London, August 12 (ANI): NASA is planning to test inflatable shells for spacecraft traveling to Mars in the future, so as to ensure safe landings on the Red Planet.
Before NASA's Mars Science Laboratory alights on the red planet in 2012, the one-tonne rover will have fallen through Mars' thin atmosphere at hypersonic speeds and blistering temperatures.
Every inch of the craft must be protected by a rigid aeroshell, which bears the brunt of the fastest portion of the descent before parachutes and retrorockets take over.
NASA engineers are confident that the craft will survive its current mission.
But for missions with much heavier payloads, they will need something better.
"We're kind of at the limit for what we can do," Neil Cheatwood, of NASA's Langley Research Center in Hampton, Virginia, told Nature News.
Engineers then wouldn't have to squeeze rigid aeroshells into rockets, which are limited to about 5 metres in diameter.
In some of the designs, the inflatable shell would trail the payload as a 'ballute', a mixture between a balloon and a parachute.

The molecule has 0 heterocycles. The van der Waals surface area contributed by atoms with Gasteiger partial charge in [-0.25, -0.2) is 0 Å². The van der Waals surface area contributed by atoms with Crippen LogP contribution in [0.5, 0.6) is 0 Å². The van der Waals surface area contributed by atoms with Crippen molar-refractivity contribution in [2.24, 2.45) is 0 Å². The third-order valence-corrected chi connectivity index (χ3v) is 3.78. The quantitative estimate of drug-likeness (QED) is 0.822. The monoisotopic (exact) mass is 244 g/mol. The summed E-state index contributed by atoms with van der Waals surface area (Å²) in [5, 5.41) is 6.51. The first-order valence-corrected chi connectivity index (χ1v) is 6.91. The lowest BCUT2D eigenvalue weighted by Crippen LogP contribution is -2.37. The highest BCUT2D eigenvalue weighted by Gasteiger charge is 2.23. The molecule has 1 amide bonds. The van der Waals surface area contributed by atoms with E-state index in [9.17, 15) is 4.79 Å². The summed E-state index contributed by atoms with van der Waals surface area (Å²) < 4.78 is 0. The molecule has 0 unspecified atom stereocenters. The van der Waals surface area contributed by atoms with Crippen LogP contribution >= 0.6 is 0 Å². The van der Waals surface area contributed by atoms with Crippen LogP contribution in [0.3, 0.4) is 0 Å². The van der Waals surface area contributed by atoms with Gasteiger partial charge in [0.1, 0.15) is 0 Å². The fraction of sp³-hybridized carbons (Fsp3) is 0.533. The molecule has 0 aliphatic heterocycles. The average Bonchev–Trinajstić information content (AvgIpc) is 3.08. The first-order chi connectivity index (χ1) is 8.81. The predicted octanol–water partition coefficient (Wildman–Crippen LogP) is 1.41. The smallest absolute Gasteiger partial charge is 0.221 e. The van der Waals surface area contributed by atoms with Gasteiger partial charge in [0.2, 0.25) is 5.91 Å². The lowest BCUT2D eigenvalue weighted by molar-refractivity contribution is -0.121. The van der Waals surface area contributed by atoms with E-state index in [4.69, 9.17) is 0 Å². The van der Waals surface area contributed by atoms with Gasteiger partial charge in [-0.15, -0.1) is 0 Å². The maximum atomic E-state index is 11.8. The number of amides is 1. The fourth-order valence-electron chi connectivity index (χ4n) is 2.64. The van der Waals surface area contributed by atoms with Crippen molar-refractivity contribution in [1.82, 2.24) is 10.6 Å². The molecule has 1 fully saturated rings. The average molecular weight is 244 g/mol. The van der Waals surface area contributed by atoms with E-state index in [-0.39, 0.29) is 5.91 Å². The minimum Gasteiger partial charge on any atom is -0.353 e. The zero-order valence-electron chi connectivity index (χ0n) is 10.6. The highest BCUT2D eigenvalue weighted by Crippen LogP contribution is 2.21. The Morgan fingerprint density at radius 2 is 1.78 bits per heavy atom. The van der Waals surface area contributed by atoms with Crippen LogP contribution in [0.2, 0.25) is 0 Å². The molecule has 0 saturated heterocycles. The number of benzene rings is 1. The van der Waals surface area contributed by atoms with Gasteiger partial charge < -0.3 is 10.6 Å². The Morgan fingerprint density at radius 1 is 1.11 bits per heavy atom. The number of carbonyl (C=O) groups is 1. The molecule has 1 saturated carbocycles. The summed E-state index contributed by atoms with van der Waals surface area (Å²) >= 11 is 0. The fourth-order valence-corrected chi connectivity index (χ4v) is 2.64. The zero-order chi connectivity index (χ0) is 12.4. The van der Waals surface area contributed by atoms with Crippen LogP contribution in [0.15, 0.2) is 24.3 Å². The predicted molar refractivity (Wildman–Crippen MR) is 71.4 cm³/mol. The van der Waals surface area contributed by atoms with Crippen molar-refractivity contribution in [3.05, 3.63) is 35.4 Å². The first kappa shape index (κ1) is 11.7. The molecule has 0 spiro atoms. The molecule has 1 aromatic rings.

In others, the aeroshell would simply be replaced by a giant, mushroom-shaped foreshell.
On August 17, NASA will test an inflatable aeroshell that according to Cheatwood, the test's project scientist, could provide the proof of principle needed to incorporate the technology in future Mars missions.
These could include a sample return or a human mission, which will need to take to Mars the means - and extra weight - of getting back to Earth.
The test launch, from the Wallops Flight Facility on Virginia's eastern shore, will take the aeroshell up on a Black Brant 9 sounding rocket. Less than four minutes after launch, the payload would reach a peak at 211 kilometers.
A minute later, a cannister of nitrogen would inflate the shell to a 3-metre-wide saucer shape seven times the diameter of the rocket.
"Only recently have materials been developed that can survive the heats experienced during re-entry," said Cheatwood.
This aeroshell will have a woven exterior made from a heat-resistant ceramic that caps cells made from strong Kevlar fibres.
According to Adam Steltzner, manager for the Mars Science Laboratory's entry, descent and landing systems at the JPL, the existing system should even work for a Mars sample return.
But to get humans back from Mars - missions that would need to land tens of tonnes on the surface - the entry systems will need some puffing up.
"North of two metric tonnes, we're going to need some help," he said. (ANI)